Eunice’s 2-cents worth. . . . . Maybe I can help you with some of your dog questions. The only dog trainer I know of that I agree with is Cesar Millan. He has a program on the National Geographic Channel on television. He emphasizes the importance of letting a dog be a dog and teaches people to be the “pack leader.”

The leader of a dog or wolf pack is always in charge of the food. Subordinates must wait until the leader has finished so don’t feed the pup at the table or share food that you are eating, with him. Tug-of-war is also a No-No. There is no way that a pack leader will allow a subordinate to take anything away from him. Living with any kind of dog and ending up with a normal, happy, obedient animal is about your everyday interaction with him (“him” might be “her” I am not into political correctness), not the “training sessions.” It is very similar to raising children (or the way you should raise children).

You don’t, one day, decide to set down and teach your youngster his ABCs, or numbers. You take the opportunity to point out letters and number on the cereal box etc., all through the day. For instance make the pup sit quietly when you put his feed down, then say “OK.” When the pup runs up to you and wants to jump on you, bend over, set him down and pet him while he is setting quietly, talk calmly, then stand up, turn your back on him and walk away.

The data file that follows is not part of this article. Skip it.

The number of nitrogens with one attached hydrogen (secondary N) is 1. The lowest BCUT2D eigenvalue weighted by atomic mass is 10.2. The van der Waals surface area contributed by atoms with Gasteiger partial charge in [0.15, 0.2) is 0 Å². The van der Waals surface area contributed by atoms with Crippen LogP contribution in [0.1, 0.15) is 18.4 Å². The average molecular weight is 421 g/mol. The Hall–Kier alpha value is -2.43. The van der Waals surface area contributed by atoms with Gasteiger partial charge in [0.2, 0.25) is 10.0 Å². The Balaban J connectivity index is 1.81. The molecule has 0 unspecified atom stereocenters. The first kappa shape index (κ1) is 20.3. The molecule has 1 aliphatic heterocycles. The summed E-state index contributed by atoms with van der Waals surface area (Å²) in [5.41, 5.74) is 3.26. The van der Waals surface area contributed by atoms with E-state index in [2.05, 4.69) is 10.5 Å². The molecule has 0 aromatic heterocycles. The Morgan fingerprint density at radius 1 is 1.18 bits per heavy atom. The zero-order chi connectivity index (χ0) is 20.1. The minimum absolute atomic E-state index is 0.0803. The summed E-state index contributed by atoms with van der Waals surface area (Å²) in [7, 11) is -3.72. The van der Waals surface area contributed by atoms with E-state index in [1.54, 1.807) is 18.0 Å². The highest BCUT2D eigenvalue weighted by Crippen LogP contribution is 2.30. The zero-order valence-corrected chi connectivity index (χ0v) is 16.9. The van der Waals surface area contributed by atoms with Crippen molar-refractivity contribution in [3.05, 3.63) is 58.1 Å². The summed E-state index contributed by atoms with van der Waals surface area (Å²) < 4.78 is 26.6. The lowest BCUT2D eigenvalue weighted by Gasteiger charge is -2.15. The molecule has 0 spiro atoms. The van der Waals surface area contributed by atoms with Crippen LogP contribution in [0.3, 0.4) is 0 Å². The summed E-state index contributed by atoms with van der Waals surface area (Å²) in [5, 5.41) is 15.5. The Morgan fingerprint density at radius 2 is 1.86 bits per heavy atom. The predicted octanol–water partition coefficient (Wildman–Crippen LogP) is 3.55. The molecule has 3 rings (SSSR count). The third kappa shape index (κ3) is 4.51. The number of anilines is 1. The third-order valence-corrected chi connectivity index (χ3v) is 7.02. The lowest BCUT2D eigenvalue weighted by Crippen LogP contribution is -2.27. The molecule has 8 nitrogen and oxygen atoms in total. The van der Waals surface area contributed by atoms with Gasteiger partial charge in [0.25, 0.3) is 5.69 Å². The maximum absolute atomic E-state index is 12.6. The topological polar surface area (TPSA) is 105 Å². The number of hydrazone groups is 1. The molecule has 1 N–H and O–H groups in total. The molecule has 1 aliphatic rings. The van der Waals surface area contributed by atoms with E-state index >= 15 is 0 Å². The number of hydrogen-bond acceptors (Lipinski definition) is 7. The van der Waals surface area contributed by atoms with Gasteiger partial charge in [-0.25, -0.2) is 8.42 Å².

You don’t tell him to do something (or not to do something) unless you are in a position to make it happen.

You don’t confuse him when you play with him. For instance, the last time we were waiting in an airport a little toddler had wandered too far from her mother. The mother made a playful run at her saying “Stop, stop” then scooped the running baby up over her head and carried her back to her seat. If the mother had said “Run, run, I’m going to catch you” they would have still had the same pleasant interaction without encouraging the baby to ignore a command.

Be careful of anything the puppy does that makes you laugh. Many of the problems that Cesar Millan is called in to correct are things that escalated from such things as a dog biting at the water coming our of the hose, chasing a dot from a laser pointer etc. Many of the dogs featured on America’s Funniest Videos are doing just such things. While most people are laughing, Bud & I are feeling pity for the poor dog with a screwed-up mind. There is nothing wrong with throwing a ball or stick for your dog, but if you see that he is getting too excited it is time to stop and pet him quietly until he settles down.

Don’t worry about what other people do, it’s not necessary (though it would be good) that he feels that your wife or children are higher-up on the social scale for him to respect you as the leader. If you do your job right he will respect them as part of your pack.